The NYT points out that President Obama is risking more credibility on this reform than President Clinton did--and thus stands to win or lose bigger than Bubba did:
There are reasons to be pessimistic: a history of six decades of failure; a sharp partisan divide; the need to enact tax and cost-control measures that will force some pain before any gain; the inevitable peeling off of various interest groups that have been part of private deliberations; and the inherent difficulty of changing something that is 17 percent of the American economy and of personal concern to most citizens.
Yet failure is an option the Obama White House can ill afford. The president believes reforming health care will be his legacy. Rahm Emanuel, the White House chief of staff and a former top House legislator who will be critical in cutting deals, knows the political consequences might be even more grave than they were in 1994 for President Bill Clinton, whom he also served.
Today the news comes that Senator Joe Lieberman--both a thorn in the side of the administration and a critical Senate vote--will not support the public option:
Sen. Joe Lieberman (I-Conn.) said this weekend that he opposes a public option plan for consumers in a healthcare reform plan to emerge from the Senate.
"I don't favor a public option," Lieberman told Bloomberg News in an interview broadcast this weekend. And I don't favor a public option because I think there's plenty of competition in the private insurance market."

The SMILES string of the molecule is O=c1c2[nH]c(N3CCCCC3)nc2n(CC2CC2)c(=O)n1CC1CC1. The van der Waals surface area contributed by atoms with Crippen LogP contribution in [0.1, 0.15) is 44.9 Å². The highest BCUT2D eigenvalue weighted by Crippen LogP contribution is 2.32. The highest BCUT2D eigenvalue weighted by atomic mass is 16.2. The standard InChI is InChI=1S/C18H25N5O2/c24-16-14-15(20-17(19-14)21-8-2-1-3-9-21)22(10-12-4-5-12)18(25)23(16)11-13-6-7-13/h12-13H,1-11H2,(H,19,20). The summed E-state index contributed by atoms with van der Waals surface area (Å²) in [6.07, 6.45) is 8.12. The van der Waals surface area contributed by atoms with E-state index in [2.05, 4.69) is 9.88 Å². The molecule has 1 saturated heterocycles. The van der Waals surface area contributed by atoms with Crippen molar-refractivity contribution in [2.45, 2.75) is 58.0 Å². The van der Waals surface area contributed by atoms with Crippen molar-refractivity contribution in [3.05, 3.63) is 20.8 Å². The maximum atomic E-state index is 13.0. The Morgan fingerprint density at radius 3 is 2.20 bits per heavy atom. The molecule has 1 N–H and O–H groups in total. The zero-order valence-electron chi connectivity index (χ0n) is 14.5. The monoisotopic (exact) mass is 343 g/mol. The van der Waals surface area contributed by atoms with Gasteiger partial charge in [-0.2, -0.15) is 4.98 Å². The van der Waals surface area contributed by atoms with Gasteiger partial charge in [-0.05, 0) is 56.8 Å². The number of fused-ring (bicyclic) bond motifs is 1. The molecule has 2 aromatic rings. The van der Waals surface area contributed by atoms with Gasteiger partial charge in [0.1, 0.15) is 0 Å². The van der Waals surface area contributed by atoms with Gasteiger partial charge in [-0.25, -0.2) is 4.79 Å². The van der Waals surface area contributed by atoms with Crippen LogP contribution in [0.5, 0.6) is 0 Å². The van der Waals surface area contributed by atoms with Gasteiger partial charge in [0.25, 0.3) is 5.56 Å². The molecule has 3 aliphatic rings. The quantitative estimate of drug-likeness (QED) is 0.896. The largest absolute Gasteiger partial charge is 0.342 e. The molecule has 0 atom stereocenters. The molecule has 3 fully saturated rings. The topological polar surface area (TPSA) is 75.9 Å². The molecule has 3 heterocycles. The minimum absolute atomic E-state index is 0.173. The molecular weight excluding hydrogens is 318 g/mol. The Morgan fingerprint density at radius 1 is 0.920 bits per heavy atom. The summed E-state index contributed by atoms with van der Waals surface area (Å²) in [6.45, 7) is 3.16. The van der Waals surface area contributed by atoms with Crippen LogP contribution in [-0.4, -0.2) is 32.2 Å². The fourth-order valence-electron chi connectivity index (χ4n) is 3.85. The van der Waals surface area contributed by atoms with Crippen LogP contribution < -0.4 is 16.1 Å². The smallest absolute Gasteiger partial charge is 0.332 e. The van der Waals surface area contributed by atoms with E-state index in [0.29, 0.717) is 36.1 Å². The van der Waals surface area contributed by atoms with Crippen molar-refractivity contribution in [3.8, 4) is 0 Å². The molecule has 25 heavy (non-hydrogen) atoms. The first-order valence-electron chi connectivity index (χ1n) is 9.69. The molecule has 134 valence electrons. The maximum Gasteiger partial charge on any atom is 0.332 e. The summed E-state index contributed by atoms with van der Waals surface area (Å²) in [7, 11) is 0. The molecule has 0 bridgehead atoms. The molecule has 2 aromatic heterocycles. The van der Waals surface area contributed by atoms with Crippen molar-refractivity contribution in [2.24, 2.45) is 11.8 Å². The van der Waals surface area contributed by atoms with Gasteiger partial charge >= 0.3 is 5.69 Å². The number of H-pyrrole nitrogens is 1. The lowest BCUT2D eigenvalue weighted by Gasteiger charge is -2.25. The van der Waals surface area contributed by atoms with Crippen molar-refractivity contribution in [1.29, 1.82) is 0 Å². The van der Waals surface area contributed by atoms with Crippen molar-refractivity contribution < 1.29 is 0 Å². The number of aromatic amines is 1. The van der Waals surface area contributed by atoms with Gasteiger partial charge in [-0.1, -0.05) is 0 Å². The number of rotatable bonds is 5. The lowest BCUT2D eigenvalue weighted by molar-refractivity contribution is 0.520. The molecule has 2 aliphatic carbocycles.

Lieberman's decision joins several other centrist Democrats' decision to have publicly refused to back the plan, derided as a "government-run" plan by Republicans.
Centrist Democrats like Sens. Mary Landrieu (La.) and Ben Nelson (Neb.) have also been skittish to back the public option, which is favored by liberal Democrats and the Obama administration. If Republicans are able to pick off enough Democrats, they may be able to muster enough votes to filibuster any legislation that includes the public option.
Meanwhile, as Nancy reports at Delaware Way, Americans are far from having reached a consensus on supporting such reform:
Rasmussen reports ~ 41% Favor Government Health Insurance Plan, 44% Opposed
Most voters also oppose making health insurance mandatory for all Americans.
Still, two-thirds (65%) believe that every single American should have access to quality health care. Twenty-two percent (22%) disagree, and 12% are not sure.
Does the President have the political muscle and the popular support to push through significant rather than cosmetic changes in the American health care system [which is a completely separate question from whether such reform should succeed]?
We seem to be right at the tipping point, and given the stakes don't be surprised if both President Obama and the GOPers keep ratcheting up the political rhetoric through the summer--usually at the expense of real discussion of what should be done.